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I Know Why the Caged Bird Sings

by Maya Angelou

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Key figures in Maya Angelou's life in I Know Why the Caged Bird Sings


Key figures in Maya Angelou's life in I Know Why the Caged Bird Sings include her grandmother, Momma, who provides stability and discipline; her brother, Bailey, a close confidant; and her mother, Vivian, who represents strength and independence. These figures significantly influence Angelou's development and resilience throughout her early years.

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Who was Maya Angelou's mother in I Know Why the Caged Bird Sings?

Maya Angelou's mother was called Vivian Baxter. At the beginning of I Know Where the Caged Bird Sings, she is absent and separated from the author's father. She only enters the narrative when Maya and her brother Bailey go to live with her in St. Louis. Angelou describes her as being very beautiful, too beautiful to be a mother, and having a magnetic personality. Physically, she resembles the film star, Kay Francis, to the extent that when they were separated, Bailey would go and watch Kay Francis films at the picture house to remind him of her.

Initially, Vivian is a cold and distant mother who seems unsuited to motherhood. She fails to notice that her partner, Mr. Freeman, is abusing her daughter, and the author does not consider confiding in her. She is the type of parent who spoils her children on occasion but is unreliable. However, at the end of the book, when the author goes to live with her mother again, this time in California, Vivian seems to have changed to some extent. She is still not a typically maternal figure, but she is more supportive of Maya, helping her to get her first job and guiding her when she becomes a mother herself.

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Who is the father of Maya Angelou's son in I Know Why the Caged Bird Sings?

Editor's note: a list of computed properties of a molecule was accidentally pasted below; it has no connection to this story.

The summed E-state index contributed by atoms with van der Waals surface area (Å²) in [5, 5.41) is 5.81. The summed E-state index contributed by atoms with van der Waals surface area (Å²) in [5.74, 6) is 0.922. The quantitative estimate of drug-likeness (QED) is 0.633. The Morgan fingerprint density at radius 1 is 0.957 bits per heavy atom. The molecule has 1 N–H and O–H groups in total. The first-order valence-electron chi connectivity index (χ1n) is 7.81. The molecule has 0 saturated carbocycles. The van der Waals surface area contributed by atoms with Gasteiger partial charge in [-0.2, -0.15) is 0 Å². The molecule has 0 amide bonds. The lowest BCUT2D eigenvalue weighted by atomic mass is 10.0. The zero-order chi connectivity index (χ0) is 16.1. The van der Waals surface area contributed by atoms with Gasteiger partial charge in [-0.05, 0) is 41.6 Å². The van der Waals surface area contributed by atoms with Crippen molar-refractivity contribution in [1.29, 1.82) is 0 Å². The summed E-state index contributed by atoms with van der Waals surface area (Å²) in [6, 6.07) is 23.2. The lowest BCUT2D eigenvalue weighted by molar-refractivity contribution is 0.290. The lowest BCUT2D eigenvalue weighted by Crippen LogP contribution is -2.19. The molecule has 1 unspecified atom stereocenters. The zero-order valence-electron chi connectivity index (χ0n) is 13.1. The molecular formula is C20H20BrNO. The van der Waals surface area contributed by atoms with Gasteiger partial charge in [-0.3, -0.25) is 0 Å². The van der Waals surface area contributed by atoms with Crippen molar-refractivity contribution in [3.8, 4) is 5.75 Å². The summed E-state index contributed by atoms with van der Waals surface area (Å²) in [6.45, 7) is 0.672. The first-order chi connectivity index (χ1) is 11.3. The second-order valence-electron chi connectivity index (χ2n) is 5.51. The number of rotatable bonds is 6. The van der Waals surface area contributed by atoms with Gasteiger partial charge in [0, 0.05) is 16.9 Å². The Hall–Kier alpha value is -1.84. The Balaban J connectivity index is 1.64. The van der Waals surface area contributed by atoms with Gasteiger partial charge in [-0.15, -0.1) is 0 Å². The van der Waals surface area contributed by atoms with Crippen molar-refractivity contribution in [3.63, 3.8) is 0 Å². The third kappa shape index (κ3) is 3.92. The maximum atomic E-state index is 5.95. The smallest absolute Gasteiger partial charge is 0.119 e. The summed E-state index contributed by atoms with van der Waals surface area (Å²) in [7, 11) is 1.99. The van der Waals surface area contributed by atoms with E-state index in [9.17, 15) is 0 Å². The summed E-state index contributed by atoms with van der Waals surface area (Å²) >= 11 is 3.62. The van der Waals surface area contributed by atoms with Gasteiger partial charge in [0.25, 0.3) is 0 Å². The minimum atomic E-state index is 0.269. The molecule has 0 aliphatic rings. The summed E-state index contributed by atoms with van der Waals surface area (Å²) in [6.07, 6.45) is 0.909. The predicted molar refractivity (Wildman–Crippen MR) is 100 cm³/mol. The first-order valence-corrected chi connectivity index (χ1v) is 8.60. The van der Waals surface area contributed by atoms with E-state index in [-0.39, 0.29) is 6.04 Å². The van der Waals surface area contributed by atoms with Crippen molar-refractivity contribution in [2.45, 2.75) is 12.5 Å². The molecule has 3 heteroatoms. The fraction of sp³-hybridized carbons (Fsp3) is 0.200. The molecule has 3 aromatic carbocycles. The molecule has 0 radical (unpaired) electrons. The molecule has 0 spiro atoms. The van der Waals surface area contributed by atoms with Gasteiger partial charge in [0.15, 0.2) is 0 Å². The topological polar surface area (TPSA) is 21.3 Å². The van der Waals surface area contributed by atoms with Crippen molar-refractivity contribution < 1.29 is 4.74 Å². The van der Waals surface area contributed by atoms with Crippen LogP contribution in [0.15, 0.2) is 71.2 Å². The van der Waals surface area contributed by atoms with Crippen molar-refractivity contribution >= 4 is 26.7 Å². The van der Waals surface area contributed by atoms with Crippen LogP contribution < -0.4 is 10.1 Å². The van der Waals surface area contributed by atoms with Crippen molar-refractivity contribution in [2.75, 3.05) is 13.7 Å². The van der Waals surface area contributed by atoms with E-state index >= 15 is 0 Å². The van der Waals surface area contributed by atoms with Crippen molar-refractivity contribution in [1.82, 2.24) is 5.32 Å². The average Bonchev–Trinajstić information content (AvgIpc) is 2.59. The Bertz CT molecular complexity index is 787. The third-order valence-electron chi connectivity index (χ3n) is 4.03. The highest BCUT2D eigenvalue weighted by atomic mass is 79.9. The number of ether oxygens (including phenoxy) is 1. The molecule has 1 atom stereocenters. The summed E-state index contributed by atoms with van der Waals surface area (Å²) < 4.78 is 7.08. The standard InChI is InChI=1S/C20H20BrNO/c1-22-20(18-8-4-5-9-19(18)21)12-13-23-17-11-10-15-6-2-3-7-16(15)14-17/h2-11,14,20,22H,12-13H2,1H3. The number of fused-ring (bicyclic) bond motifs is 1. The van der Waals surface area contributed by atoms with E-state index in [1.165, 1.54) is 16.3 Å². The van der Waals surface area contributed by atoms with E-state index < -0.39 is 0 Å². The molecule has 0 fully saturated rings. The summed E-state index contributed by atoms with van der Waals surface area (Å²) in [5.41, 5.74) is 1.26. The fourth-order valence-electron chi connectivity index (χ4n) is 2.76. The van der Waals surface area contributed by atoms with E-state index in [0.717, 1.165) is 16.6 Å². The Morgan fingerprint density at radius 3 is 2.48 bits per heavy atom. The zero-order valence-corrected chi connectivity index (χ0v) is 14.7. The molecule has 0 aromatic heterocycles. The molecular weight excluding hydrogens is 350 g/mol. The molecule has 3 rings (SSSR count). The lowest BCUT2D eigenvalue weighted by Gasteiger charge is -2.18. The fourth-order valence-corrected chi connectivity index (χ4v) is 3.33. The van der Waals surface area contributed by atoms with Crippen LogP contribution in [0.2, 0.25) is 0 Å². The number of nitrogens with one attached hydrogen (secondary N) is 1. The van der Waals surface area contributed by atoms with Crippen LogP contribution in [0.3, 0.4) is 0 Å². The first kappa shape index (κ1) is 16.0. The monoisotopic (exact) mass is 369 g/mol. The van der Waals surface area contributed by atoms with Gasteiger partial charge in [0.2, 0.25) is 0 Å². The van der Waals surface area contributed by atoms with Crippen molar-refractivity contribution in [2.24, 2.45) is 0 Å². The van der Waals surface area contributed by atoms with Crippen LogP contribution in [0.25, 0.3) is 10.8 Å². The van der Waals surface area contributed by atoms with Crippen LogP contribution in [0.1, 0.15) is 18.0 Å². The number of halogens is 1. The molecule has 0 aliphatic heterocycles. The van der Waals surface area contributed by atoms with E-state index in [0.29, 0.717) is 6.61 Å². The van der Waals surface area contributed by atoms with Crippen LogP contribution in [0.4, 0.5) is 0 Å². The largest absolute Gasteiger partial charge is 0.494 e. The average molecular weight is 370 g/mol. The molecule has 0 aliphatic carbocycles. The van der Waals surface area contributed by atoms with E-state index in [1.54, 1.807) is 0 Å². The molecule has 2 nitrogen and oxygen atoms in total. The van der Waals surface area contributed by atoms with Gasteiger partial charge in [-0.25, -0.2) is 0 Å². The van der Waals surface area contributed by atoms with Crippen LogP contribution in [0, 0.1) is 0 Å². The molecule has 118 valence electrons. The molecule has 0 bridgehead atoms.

In chapter 35 of I Know Why the Caged Bird Sings, Maya Angelou describes the father of her son very briefly and does not even give his name. He was one of "two handsome brothers...easily the most eligible young men in the neighborhood" who lived up the hill from her mother's house. Angelou had been concerned that she might be a lesbian and wanted to have a sexual encounter with a man to determine whether this was actually the case. She therefore approached the boy very abruptly and asked him if he wanted to have sexual intercourse with her.

The two of them went to a room occupied by a friend of the boy's. They had sex without speaking and parted quickly afterwards in mutual embarrassment. Three weeks later, having almost forgotten about the encounter, Angelou discovered that she was pregnant.

Although she initially saw this pregnancy as a disaster, the author quickly learned to care for her son, and she loves him deeply. Even the manner of his conception had its positive side. Although the sexual encounter was brief, awkward, and devoid of affection, it was initiated by Angelou, who remained in control throughout. Having endured sexual abuse and rape as a child, she was able to feel an all-important agency and security during this sexual experience.

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